Low-energy, high-current CT nabs tiny liver lesions

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LAS VEGAS - Dual-energy CT using different tube energy (kVp) settings can be used to distinguish imaging targets with similar densities but different attenuation properties -- iodine contrast and water, for example -- thereby increasing the conspicuity of contrast-enhanced lesions.

The concept of dual-energy imaging is hotter than the Nevada sun at this year's International Symposium on Multidetector-Row CT, where manufacturers are showing off their scanners' capabilities for leveraging different material absorption properties to improve CT's diagnostic capabilities.

You don't need a dual-energy CT scanner for selective iodine imaging, though you will need a high-output x-ray tube on your regular CT scanner, according to a presentation at Wednesday's abdominal sessions.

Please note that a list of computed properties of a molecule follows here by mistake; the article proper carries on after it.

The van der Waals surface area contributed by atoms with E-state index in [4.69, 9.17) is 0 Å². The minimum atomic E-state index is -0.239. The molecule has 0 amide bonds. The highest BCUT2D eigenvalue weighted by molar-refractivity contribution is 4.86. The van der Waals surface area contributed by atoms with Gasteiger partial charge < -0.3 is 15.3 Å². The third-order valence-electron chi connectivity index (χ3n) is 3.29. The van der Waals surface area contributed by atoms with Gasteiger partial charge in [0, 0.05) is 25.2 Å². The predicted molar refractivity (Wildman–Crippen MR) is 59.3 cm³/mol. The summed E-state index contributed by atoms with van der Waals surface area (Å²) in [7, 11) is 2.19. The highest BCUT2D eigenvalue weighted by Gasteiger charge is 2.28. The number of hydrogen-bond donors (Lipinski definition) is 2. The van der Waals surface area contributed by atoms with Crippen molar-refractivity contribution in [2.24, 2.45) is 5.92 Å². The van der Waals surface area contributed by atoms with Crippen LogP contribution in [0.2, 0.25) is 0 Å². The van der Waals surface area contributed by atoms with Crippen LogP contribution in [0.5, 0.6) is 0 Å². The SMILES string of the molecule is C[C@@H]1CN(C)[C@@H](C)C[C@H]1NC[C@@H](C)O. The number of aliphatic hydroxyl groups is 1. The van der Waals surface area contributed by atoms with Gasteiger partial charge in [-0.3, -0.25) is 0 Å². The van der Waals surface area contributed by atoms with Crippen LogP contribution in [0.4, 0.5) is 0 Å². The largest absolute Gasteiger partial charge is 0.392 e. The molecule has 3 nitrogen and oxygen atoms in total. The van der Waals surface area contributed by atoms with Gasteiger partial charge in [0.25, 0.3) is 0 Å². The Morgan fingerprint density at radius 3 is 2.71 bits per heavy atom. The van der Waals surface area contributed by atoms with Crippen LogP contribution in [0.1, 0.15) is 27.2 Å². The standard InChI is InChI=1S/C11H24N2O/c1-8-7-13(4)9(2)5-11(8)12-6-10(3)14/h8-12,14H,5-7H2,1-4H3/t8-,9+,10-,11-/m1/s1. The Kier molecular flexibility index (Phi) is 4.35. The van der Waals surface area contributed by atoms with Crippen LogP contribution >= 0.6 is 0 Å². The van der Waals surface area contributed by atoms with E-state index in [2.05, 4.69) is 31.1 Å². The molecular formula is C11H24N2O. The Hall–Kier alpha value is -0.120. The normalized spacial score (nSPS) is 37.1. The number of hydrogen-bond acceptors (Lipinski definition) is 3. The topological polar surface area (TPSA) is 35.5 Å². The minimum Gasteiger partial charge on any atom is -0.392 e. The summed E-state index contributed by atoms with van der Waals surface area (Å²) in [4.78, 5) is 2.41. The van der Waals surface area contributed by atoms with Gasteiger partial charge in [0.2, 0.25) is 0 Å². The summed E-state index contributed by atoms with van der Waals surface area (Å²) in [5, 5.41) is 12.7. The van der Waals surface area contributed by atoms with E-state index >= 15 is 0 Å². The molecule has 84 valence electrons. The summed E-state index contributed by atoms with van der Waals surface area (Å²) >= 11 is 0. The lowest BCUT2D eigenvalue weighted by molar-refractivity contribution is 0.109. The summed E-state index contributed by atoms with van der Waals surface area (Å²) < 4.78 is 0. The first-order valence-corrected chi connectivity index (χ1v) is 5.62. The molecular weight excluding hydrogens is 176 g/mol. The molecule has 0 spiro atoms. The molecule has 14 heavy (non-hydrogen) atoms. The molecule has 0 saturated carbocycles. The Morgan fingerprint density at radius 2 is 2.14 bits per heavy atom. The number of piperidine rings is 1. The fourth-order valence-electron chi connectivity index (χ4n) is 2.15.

Dr. Rendon Nelson of the Duke University School of Medicine in Durham, NC, discussed how hypervascular liver lesions can be detected more confidently and in greater numbers by dropping the kVp setting and increasing mAs, based on research conducted at Duke. The study moves a 1970s proof of concept (Medical Physics, November 1977, Vol. 4, pp. 474-481) into current clinical practice.

"Use low kV to increase the conspicuity of lesions that hyperenhance since (low) kV is closer to the K-edge of iodine, then use high mAs to decrease the noise and make the images readable," said Nelson, who is a professor and vice chair of radiology at Duke.

K-edge refers to a sudden increase in the attenuation coefficient of photons due to photoelectron absorption. It occurs at a photon energy level just above the binding energy K-shell electron of the atoms interacting with the photons, or 33.2 kev (kilovolt estimated valuation) in the case of iodine. With CT, this is the energy level at which iodine is brightest compared to other materials.